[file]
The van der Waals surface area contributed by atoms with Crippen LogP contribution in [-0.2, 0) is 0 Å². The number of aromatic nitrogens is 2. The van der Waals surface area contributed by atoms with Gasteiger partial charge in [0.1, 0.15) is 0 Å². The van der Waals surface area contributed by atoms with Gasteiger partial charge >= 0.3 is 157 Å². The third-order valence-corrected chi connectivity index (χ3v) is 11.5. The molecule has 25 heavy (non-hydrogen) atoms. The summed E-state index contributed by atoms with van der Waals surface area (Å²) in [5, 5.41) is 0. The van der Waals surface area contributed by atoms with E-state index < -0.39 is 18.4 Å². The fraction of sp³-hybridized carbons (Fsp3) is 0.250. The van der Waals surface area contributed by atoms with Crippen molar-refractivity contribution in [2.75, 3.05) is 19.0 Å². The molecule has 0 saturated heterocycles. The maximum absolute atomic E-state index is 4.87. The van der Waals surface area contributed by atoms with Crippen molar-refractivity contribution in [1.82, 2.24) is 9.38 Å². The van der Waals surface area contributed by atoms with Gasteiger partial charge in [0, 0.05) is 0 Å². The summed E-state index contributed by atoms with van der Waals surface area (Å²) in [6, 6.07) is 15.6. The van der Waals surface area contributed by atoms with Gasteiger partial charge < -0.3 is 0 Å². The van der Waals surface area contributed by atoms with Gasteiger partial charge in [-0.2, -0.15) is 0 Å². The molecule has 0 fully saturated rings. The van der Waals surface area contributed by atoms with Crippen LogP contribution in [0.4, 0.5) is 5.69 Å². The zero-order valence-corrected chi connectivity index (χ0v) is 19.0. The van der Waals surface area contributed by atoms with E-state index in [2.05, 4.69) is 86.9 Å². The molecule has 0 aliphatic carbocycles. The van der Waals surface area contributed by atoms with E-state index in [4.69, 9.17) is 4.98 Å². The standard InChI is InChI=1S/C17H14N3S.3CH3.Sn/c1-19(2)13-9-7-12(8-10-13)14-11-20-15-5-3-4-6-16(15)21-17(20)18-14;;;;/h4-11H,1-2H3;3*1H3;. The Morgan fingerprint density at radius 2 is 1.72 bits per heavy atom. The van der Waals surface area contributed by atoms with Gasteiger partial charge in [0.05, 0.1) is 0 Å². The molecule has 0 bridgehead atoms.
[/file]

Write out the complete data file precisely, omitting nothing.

The van der Waals surface area contributed by atoms with Crippen LogP contribution in [-0.2, 0) is 0 Å². The number of aromatic nitrogens is 2. The van der Waals surface area contributed by atoms with Gasteiger partial charge in [0.1, 0.15) is 0 Å². The van der Waals surface area contributed by atoms with Gasteiger partial charge >= 0.3 is 157 Å². The third-order valence-corrected chi connectivity index (χ3v) is 11.5. The molecule has 25 heavy (non-hydrogen) atoms. The summed E-state index contributed by atoms with van der Waals surface area (Å²) in [5, 5.41) is 0. The van der Waals surface area contributed by atoms with E-state index < -0.39 is 18.4 Å². The fraction of sp³-hybridized carbons (Fsp3) is 0.250. The van der Waals surface area contributed by atoms with Crippen molar-refractivity contribution in [2.75, 3.05) is 19.0 Å². The molecule has 0 saturated heterocycles. The maximum absolute atomic E-state index is 4.87. The van der Waals surface area contributed by atoms with Crippen molar-refractivity contribution in [1.82, 2.24) is 9.38 Å². The van der Waals surface area contributed by atoms with Gasteiger partial charge in [0, 0.05) is 0 Å². The summed E-state index contributed by atoms with van der Waals surface area (Å²) in [6, 6.07) is 15.6. The van der Waals surface area contributed by atoms with Gasteiger partial charge < -0.3 is 0 Å². The van der Waals surface area contributed by atoms with Gasteiger partial charge in [-0.2, -0.15) is 0 Å². The molecule has 0 fully saturated rings. The van der Waals surface area contributed by atoms with Crippen LogP contribution in [0.4, 0.5) is 5.69 Å². The zero-order valence-corrected chi connectivity index (χ0v) is 19.0. The van der Waals surface area contributed by atoms with E-state index in [2.05, 4.69) is 86.9 Å². The molecule has 0 aliphatic carbocycles. The van der Waals surface area contributed by atoms with E-state index in [4.69, 9.17) is 4.98 Å². The standard InChI is InChI=1S/C17H14N3S.3CH3.Sn/c1-19(2)13-9-7-12(8-10-13)14-11-20-15-5-3-4-6-16(15)21-17(20)18-14;;;;/h4-11H,1-2H3;3*1H3;. The Morgan fingerprint density at radius 2 is 1.72 bits per heavy atom. The van der Waals surface area contributed by atoms with Gasteiger partial charge in [0.05, 0.1) is 0 Å². The molecule has 0 bridgehead atoms.